213
213

PROPERTY FROM A PRIVATE BELGIAN COLLECTION

René Magritte
LES GRÂCES NATURELLES
JUMP TO LOT
213

PROPERTY FROM A PRIVATE BELGIAN COLLECTION

René Magritte
LES GRÂCES NATURELLES
JUMP TO LOT

Details & Cataloguing

Œuvres sur Papier

|
Paris

René Magritte
1898 - 1967
LES GRÂCES NATURELLES
signed magritte (lower right); titled Les Grâces naturelles and signed magritte (on the reverse)
sanguine on paper
47 x 36,6 cm; 18 1/2 x 14 3/8 in.
Read Condition Report Read Condition Report

The authenticity of this work has been confirmed by the Comité Magritte.

Provenance

Raymonde Becquevort, Brussels (acquired directly from the artist in 1953)
Thence by descent to the present owner

Catalogue Note

"If we imagine young girls blossoming, we can also acknowledge a bird in bloom. The emergence of this bird is as delightful as the sunrise."
René Magritte


The bird-plant in this beautiful chalk drawing, Les Grâces naturelles, is an emblematic and recurring theme of Magritte's art. This particularly graceful model of metamorphosis was acquired from the Belgian artist in 1953 by Raymond Becquevort, founder of the La Sirène gallery in Brussels. Frequented by Ponge, Artaud and Michaud, it was a major hub for the surrealist intelligentsia; a place where words discovered images.

In a similar vein, there is considerable tension between the word and the image in this artwork. Its title carries an implicit irony: hindered and deprived of movement, the bird, who cannot use its wings and has taken root, has a "natural grace". The plant transforms into a bird, the bird becomes a leaf and the two entities merge as one. This unity is reinforced here, by the monochrome of the chalk.

Magritte began developing the theme of the bird-plant in 1942, when Belgium was under Nazi occupation. He adapted this theme into infinite variations moving from chalk to gouache, then onto canvas. So often symbols of hope, here birds are poetic and neurasthenic metaphors. The assimilation of the naturally-mobile bird with the plant that is rooted deep in the earth, contributes to a troubled state of mind. Magritte is thus torn between two emotions: fear and hope.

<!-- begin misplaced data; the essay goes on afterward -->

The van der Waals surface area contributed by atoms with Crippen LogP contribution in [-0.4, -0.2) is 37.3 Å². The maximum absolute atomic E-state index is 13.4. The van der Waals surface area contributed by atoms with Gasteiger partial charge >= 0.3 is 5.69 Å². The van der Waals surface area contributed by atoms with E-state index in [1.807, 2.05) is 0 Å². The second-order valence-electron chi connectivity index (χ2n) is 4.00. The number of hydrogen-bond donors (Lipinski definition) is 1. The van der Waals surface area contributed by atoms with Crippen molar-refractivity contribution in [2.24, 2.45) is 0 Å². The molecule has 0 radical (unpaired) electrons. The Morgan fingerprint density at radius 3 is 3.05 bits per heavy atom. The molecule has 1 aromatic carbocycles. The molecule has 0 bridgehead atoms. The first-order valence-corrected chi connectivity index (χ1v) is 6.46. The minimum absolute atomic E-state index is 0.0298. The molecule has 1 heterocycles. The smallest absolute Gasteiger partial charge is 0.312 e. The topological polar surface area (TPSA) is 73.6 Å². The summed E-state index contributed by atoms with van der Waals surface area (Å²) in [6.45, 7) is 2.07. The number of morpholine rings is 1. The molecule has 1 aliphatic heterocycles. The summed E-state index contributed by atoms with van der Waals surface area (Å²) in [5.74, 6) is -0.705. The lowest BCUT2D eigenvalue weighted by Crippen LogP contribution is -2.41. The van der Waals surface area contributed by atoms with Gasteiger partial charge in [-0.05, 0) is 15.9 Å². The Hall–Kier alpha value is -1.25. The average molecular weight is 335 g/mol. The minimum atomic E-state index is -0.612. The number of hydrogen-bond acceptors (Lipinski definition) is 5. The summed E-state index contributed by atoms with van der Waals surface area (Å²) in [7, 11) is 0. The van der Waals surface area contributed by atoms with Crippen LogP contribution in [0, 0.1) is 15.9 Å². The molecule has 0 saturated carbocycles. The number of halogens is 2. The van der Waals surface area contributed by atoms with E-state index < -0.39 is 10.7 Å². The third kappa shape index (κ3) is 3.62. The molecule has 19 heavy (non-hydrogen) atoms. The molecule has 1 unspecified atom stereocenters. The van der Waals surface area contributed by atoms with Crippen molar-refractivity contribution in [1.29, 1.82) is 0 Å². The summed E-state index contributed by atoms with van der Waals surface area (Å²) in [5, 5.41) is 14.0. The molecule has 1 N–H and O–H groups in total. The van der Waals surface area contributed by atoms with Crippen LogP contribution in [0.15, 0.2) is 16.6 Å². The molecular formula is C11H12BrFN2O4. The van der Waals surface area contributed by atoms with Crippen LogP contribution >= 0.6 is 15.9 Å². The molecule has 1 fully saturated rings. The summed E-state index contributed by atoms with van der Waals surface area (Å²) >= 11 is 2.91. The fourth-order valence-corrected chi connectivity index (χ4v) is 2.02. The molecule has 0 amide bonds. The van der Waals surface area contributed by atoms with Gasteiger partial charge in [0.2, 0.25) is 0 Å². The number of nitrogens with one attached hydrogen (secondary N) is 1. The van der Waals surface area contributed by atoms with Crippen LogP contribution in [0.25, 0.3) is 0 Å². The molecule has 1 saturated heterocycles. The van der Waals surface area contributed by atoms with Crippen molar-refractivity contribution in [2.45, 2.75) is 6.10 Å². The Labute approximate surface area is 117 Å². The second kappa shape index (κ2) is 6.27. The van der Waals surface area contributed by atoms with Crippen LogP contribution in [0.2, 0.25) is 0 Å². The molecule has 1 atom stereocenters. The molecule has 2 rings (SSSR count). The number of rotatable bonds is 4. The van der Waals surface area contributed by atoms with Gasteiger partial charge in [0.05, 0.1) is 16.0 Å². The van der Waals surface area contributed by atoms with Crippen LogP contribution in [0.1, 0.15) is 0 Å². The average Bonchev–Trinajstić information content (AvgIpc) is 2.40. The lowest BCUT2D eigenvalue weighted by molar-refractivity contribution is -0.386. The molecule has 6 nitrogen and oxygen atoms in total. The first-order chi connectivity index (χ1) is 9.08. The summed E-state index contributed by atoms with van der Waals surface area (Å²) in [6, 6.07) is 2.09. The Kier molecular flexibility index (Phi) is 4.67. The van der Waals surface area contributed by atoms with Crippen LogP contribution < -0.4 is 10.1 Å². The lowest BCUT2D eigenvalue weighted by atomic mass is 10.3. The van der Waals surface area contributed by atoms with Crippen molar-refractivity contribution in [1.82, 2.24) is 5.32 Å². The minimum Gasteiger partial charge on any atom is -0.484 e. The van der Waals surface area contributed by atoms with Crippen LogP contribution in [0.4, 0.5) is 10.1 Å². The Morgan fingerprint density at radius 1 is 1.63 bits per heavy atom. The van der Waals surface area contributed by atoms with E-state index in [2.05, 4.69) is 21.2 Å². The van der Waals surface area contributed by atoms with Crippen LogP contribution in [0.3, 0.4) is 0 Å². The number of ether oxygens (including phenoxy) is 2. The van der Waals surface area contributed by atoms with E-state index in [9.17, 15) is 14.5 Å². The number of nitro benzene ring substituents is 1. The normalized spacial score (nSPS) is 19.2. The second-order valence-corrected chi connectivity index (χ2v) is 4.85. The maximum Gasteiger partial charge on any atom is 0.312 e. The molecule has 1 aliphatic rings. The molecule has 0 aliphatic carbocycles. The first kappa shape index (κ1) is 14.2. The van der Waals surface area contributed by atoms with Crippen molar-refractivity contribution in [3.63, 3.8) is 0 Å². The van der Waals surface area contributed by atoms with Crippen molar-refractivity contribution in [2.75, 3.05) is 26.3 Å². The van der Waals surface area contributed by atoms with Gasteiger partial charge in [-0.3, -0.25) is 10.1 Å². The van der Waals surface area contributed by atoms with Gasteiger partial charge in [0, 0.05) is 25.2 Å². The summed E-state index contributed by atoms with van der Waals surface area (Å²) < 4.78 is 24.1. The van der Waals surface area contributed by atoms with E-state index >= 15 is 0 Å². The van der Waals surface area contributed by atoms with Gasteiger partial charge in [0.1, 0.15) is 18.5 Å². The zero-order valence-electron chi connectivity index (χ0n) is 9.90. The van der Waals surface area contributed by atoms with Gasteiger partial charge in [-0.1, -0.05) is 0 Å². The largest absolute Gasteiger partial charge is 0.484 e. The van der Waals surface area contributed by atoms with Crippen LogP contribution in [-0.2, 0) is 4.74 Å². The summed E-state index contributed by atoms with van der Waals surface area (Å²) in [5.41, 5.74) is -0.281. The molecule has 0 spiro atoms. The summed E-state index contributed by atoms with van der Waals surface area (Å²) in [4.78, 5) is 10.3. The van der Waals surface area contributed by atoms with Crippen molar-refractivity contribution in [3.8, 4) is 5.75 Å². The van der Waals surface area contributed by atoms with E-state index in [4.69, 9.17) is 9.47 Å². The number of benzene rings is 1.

From the end of the 1920s, Magritte became interested in the theme of transformation. He wrote in a letter to Nougé: "I think that I have made a remarkable discovery in painting. Until now I had always used composite objects, or rather, the position of an object was sometimes sufficient to make it mysterious. But, thanks to the experiences that I have had here, I have found a new potential in things - their capacity to gradually become something else, an object that blends into another object, that itself... I am therefore creating images in which the eye must "think" in a completely different way than it's used to..." (in David Sylvester, Magritte, New-York, 1992, p.128).

This process of transformation is comparable to the natural adaptations that occur in nature and the animal kingdom. Imitation as a means of protection that is a deterrent and camouflage technique of plants and animals, resonates with Les Grâces naturelles. Magritte uses this motif of the bird-plant in a full series of paintings that he named Treasure Island. Islands have very specific biological environments. Flora and fauna on islands present unusual characteristics due to their unique and enclosed ecosystems. With these composite creatures, Magritte was inspired by nature to disturb our visual habits and make the mysteries of the world visible. Magritte created an Eden, inhabited by a luxurious vegetation and abundant species of gentle animals that fuse together. Paul Nougé said of these legendary and fantastical animals: "It is not so difficult to comprehend that the Bird-leaves, the Scheherazade or the sentimental characters of Colloque belong to the famous family of mermaids, centaurs, sphynx and unicorns; and that they have inherited their lost value" (Paul Nougé, 1947).

Œuvres sur Papier

|
Paris